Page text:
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The false Burton Combs

par Carroll John Daly

Prix : 1,99 €
ISBN : 978-1-909782-44-0
Nombre de pages : 45 pages
Langue du livre : en

Thème : English eBooks

“The false Burton Combs” is a crime story (“hard-boiled”) written by Carroll John Daly and published in the “Black mask magazine” in December 1922, therefore predating the first appearance of Dashiell Hammett's the Continental Op in October 1923. “The false Burton Combs” is a must-read story for anyone interested in the genesis of hard-boiled, or in crime stories. It is also simply a good story, which reunites all the elements that will become the founding blocks of American detective novels, private-eye stories and hard-boiled in the coming years which Hollywood, with the help of some émigré German film directors, will then turn into an unassailable legend: the film noir.


The narrator is being followed. The man who follows him asks whether he can stay in his room on a boat. They talk; he asks the narrator to impersonate him on a trip to Nantucket, as he is afraid he might be murdered. The name of the follower is Burton Combs. The narrator then goes off to Nantucket and he gets to know different people. There's a widow, there's the young Marion St James. Then he sees them: three weird-looking men. They first try to shoot him, and Marion is injured. They try again but he avoids them. Finally he falls into a trap set by the widow. The three men (including a dubious individual named Farrow) take him to the moor. Later, when they're about to shoot him, his hands get a hold of a gun, and he kills the three of them. He is arrested shortly after that, and soon trialled. At the last minute a surprise witness comes to the bar; it is Marion, she was hiding in the car when everything happened. The hero/narrator is acquitted. He is offered a job by Combs the father and he marries Marion.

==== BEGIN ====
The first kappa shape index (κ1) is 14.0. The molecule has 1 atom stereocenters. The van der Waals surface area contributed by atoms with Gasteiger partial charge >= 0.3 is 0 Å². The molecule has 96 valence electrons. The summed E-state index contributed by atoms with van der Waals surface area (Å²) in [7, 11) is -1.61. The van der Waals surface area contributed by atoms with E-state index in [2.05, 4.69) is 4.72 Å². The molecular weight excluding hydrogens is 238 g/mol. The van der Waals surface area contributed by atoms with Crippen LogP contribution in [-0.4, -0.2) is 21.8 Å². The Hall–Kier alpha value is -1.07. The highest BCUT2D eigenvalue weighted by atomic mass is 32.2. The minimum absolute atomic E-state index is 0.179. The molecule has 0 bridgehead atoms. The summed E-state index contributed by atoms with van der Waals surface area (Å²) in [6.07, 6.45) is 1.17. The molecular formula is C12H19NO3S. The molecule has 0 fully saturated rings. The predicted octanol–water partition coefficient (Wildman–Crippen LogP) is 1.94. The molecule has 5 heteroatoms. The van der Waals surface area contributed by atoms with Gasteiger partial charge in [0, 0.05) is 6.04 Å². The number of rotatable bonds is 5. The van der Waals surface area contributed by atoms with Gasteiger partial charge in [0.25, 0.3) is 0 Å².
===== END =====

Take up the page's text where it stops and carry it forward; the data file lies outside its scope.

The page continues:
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Birth of the hard boiled novel

As we said, “The false Burton Combs” is the first hard-boiled story. Some say that the next Daly, “Three-gun Terry”, featuring the quintessential private eye, Terry Mack, deserves the honour of being called the first hard-boiled novel, but this is not historically correct. “The false Burton Combs”, with his kind of anonymous, tough-guy, hard-boiled style, is the first one, sometime towards the end of 1922. Then other Daly stories will follow, and then Erle Stanley Gardner, and of course Dashiell Hammett, Raymond Chandler. So, hats off, and let's discover this enjoyable short story.